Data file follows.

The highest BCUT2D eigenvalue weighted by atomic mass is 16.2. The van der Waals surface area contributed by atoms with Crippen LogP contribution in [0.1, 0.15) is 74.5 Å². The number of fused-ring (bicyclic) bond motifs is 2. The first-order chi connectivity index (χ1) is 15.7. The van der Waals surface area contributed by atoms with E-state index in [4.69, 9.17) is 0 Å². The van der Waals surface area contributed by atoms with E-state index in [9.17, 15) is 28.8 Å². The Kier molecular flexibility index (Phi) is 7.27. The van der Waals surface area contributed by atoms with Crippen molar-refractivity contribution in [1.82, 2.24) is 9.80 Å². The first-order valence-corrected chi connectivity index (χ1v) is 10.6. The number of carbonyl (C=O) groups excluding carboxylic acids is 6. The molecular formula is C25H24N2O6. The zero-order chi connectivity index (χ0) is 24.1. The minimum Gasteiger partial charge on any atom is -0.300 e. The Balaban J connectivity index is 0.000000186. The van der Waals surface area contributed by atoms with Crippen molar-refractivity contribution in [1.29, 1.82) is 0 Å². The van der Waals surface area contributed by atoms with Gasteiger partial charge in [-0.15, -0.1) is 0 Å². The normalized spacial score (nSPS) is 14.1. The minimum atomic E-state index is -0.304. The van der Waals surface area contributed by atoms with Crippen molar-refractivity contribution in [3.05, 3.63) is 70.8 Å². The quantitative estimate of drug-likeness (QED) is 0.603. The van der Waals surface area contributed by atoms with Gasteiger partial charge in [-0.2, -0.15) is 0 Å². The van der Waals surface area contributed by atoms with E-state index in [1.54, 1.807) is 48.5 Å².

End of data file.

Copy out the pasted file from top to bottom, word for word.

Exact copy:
The highest BCUT2D eigenvalue weighted by atomic mass is 16.2. The van der Waals surface area contributed by atoms with Crippen LogP contribution in [0.1, 0.15) is 74.5 Å². The number of fused-ring (bicyclic) bond motifs is 2. The first-order chi connectivity index (χ1) is 15.7. The van der Waals surface area contributed by atoms with E-state index in [4.69, 9.17) is 0 Å². The van der Waals surface area contributed by atoms with E-state index in [9.17, 15) is 28.8 Å². The Kier molecular flexibility index (Phi) is 7.27. The van der Waals surface area contributed by atoms with Crippen molar-refractivity contribution in [1.82, 2.24) is 9.80 Å². The first-order valence-corrected chi connectivity index (χ1v) is 10.6. The number of carbonyl (C=O) groups excluding carboxylic acids is 6. The molecular formula is C25H24N2O6. The zero-order chi connectivity index (χ0) is 24.1. The minimum Gasteiger partial charge on any atom is -0.300 e. The Balaban J connectivity index is 0.000000186. The van der Waals surface area contributed by atoms with Crippen molar-refractivity contribution in [1.29, 1.82) is 0 Å². The van der Waals surface area contributed by atoms with Gasteiger partial charge in [-0.15, -0.1) is 0 Å². The normalized spacial score (nSPS) is 14.1. The minimum atomic E-state index is -0.304. The van der Waals surface area contributed by atoms with Crippen molar-refractivity contribution in [3.05, 3.63) is 70.8 Å². The quantitative estimate of drug-likeness (QED) is 0.603. The van der Waals surface area contributed by atoms with Gasteiger partial charge in [-0.2, -0.15) is 0 Å². The van der Waals surface area contributed by atoms with E-state index in [1.54, 1.807) is 48.5 Å².